Jean Jacques Rousseau, 1767: a lawgiver ought to feel himself capable of changing human nature, of transforming each individual into part of a greater whole from which he in a manner receives his life and being.. In a word, I want the property of the state to be as great amd powerful, and that of the citizens as small and weak, as possible.

Share this post


Link to post
Share on other sites

"In the conclusion of my speech, I said, ”that

our country was far from being in a condition

to make it necessary for us to humble ourselves

at the feet of Great Britain. We had lost a battle,

and a small island but the city and State of

New York were still in possession of their independence.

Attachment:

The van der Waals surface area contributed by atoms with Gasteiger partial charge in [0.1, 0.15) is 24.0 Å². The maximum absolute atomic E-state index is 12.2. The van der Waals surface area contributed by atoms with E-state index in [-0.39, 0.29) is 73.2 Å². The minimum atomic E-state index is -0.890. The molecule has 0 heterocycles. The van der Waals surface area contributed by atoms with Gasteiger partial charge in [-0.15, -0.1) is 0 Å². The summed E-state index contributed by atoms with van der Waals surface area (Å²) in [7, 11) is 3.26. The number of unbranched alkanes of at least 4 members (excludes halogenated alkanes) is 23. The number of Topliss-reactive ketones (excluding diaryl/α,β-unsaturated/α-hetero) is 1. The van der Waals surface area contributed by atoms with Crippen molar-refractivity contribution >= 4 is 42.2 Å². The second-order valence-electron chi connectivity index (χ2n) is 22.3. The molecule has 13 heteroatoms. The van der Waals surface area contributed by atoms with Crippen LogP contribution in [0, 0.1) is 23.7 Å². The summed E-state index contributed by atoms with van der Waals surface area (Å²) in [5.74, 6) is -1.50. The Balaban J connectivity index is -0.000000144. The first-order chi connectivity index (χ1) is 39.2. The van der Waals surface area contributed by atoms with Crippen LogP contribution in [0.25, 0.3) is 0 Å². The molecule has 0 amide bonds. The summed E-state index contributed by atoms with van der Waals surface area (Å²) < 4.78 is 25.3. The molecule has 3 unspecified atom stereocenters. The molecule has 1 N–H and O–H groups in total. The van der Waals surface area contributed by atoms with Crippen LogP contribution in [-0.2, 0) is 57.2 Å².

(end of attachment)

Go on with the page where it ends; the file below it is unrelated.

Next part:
But suppose that State had been conquered,

suppose half the States in the Union had

been conquered – nay, suppose all the States in

the Union except one had been conquered, still

let not that one renounce her independence; but

I will go further,– should this solitary State, the

last repository of our freedom be invaded, let

her not survive her precious birthright, but in

yielding to superior force, let her last breath be

spent in uttering the word Independence.”

-Benjamin Rush in his Autobiography

"Mr.Wilkes condemned the measure and said Col.

– (whose name I do not recollect) had said he

could have dispersed the mob without firing a

gun. ”I have no doubt of it, – said Dr. Johnson.

Some men have a method of quelling riots,

which others have not, just as you have a

method of defending them which I have not.”

-Benjamin Rush in his Autobiography on an argument between Dr. Johnson and a one Mr. Wilkes observed by the author.

"Why, man, he doth bestride the narrow world

Like a Colossus; and we petty men

Walk under his huge legs, and peep about

To find ourselves dishonourable graves.

Men at some time are masters of their fate: